The court also rejected the State's argument that Peterson should be precluded by N.J.S.A. 2C:58-3(c)(8) from obtaining a FPIC as a "person whose firearm was seized pursuant to the 'Prevention of Domestic Violence Act of 1991' . . . and whose firearm has not been returned," because it was unfair and inappropriate to apply the statute to Peterson since it was enacted three years after he voluntarily consented to the forfeiture of his weapons.
In his written opinion the judge stated:
The Prosecutor seeks to subject the applicant to a provision of the statute that was not in effect at the time the applicant engaged in the conduct covered by the statute. The applicant argues that the enforcement of such a limitation on his ability to obtain a firearms purchaser identification card violates notions of fundamental fairness. This Court agrees. . . . Egregious deprivation would surely be the result if this applicant were precluded from obtaining a firearms purchaser identification card by virtue of the fact that he consensually surrendered his weapons at a time when it was impossible for him to have known that such action would later subject him to lifelong deprivation of his second amendment right.
Therefore, the trial judge held that despite the language of N.J.S.A. 2C:58-3(c)(8), there is no prohibition for a person obtaining a FPIC when his weapons were seized prior to the enactment of the statute. We disagree.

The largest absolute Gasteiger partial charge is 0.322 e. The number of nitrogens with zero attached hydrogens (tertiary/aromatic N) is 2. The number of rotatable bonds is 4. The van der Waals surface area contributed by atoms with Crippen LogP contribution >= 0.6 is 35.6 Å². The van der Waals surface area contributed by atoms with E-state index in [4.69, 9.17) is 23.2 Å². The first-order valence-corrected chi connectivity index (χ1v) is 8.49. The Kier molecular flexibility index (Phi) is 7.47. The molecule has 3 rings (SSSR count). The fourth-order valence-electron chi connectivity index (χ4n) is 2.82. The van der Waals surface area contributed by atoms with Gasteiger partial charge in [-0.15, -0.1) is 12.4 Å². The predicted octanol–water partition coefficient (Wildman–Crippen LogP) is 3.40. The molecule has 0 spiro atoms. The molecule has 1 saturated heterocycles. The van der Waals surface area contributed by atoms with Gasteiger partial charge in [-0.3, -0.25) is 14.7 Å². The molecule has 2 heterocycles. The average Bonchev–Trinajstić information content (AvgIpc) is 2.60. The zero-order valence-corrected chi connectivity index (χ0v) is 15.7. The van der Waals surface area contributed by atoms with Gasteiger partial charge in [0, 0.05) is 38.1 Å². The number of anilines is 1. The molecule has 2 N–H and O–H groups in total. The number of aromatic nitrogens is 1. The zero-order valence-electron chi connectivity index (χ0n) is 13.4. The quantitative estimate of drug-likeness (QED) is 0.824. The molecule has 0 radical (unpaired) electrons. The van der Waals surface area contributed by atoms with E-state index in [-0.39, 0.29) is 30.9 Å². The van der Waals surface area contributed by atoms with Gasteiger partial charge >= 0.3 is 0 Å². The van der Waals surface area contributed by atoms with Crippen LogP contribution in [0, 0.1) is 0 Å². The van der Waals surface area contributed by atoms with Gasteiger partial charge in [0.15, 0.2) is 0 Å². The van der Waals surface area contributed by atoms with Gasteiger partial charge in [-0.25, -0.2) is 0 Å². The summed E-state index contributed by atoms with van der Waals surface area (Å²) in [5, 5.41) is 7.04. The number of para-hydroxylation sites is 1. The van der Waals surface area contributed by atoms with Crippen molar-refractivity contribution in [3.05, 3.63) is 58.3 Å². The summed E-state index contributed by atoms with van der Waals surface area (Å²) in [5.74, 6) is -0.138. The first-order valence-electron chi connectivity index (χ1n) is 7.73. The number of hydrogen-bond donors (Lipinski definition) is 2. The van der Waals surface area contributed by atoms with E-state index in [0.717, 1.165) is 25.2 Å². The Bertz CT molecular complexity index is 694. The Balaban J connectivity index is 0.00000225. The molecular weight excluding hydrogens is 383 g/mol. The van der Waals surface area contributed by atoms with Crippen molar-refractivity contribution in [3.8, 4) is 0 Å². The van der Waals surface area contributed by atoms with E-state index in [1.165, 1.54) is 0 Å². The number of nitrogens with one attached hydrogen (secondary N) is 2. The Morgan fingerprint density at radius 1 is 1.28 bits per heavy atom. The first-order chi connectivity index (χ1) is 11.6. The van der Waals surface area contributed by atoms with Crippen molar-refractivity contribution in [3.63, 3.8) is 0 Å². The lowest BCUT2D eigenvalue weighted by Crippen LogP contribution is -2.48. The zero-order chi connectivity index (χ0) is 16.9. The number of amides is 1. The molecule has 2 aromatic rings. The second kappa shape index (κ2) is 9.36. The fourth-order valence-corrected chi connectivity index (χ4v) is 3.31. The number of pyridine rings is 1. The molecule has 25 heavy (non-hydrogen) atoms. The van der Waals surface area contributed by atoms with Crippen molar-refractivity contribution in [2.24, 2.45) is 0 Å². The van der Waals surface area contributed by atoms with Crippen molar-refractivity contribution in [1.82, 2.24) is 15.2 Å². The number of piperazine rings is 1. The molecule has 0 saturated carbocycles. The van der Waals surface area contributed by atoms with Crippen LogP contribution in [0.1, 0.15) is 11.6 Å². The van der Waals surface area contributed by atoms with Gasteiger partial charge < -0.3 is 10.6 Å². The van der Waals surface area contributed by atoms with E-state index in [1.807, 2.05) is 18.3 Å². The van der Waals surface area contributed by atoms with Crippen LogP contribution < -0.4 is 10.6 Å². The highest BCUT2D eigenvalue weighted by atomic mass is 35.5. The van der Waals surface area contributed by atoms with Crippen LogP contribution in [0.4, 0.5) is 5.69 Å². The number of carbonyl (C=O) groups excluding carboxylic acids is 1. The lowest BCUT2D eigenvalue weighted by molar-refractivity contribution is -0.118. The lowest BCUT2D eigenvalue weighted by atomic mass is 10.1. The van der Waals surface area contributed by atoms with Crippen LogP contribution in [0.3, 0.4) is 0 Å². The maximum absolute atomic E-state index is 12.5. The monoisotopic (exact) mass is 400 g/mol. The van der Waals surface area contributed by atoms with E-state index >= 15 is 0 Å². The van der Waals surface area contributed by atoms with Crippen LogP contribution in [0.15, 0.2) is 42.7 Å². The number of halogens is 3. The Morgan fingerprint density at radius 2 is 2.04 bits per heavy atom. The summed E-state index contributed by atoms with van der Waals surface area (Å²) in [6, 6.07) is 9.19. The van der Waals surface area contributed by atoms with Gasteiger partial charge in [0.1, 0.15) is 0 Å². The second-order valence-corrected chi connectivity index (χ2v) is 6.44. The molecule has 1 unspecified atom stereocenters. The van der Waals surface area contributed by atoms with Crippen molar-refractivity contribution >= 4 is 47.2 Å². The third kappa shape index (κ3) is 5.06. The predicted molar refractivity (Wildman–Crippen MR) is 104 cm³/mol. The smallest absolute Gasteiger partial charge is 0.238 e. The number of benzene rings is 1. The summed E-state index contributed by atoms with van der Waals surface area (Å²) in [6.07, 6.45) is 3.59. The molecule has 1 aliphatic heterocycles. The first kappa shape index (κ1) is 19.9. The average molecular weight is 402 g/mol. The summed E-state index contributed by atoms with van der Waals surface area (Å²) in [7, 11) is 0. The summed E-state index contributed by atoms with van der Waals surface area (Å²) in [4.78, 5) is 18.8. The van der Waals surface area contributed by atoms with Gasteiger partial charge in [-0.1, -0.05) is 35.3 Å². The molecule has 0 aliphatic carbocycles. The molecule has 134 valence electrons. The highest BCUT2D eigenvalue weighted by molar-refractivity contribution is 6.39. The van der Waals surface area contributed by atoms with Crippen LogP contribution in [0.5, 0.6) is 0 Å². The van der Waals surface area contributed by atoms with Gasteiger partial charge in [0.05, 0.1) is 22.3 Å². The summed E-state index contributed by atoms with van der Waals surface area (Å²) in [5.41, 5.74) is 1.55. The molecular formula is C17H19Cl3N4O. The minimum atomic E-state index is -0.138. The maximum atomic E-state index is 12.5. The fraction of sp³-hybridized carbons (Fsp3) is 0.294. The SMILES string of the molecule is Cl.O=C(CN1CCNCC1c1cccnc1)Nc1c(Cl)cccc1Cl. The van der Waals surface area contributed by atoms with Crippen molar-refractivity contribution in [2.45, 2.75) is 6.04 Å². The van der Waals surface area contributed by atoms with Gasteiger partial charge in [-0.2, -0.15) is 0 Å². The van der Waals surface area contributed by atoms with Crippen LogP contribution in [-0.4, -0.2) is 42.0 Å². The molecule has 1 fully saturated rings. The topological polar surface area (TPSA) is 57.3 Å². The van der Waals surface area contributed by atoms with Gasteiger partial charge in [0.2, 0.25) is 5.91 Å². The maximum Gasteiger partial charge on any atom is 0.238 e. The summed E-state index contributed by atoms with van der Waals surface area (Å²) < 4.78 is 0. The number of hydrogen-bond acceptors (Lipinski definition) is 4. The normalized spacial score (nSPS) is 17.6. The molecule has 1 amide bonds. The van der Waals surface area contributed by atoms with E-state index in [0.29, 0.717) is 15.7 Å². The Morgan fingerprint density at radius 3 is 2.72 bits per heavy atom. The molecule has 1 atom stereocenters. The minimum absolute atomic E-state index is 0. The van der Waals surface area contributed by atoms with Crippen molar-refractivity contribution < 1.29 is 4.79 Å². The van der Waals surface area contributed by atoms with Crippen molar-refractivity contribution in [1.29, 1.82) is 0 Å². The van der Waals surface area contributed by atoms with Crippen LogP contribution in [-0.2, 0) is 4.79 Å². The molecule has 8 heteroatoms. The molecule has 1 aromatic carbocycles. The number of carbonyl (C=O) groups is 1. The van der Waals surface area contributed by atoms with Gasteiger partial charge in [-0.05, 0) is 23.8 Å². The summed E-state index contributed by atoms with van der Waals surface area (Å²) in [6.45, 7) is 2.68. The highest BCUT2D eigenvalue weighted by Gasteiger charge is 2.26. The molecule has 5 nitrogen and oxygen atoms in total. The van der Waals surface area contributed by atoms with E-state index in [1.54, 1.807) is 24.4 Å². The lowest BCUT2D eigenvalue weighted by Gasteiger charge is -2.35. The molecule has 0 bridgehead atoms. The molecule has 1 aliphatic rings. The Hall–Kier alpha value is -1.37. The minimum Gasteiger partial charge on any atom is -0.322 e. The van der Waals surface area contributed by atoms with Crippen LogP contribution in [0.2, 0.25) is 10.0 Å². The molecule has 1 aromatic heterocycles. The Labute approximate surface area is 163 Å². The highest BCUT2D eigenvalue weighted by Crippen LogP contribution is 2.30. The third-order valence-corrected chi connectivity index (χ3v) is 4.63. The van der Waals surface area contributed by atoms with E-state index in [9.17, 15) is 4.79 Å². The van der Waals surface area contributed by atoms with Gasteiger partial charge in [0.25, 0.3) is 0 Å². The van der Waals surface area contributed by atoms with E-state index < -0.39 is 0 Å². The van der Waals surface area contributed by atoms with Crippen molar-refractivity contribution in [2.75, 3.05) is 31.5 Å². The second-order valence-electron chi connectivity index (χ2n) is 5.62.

Recently, in M.S. v. Millburn Police Department, 395 N.J. Super. 638 (App. Div.), certif. granted, 193 N.J. 223 (2007), we dealt with the same issue. In that case the plaintiff's former wife obtained a final restraining order, and the police seized five weapons and the plaintiff's FPIC. The prosecutor filed a petition for forfeiture of the weapons, and M.S. signed a consent judgment which permitted him to sell the five weapons to a registered firearms dealer. The FPIC remained in the possession of the police department. Subsequently, M.S. filed an action in lieu of prerogative writs for the return of his FPIC. The civil judge granted the motion.
On appeal we reversed, stating:
The issue raised by M.S. is that Section 58-3c(8), which was not in effect at the time of the forfeiture judgment, should not be applied to his application. We conclude that it should be applied because it was the governing law at the time that M.S. moved for the return of the FPI. It is inconsequential that up until January 4, 2004, the prohibition set by section 3c(8) did not exist. The Legislature, by enacting that section, provided the standard to be applied for future application for a FPI, or by inference, return of a seized FPI. In deciding M.S.'s application, which was filed in 2005, the judge had to apply the existing standard. By its terms, N.J.S.A. 2C:58-3c(8) applies to prior seizures of firearms. Yet, there is nothing in the statute that "grandfathers in" seizures that preceded the enactment of this section. Moreover, such an exemption would not advance the policy embodied in section 3c(8).
[Id. at 642-43.]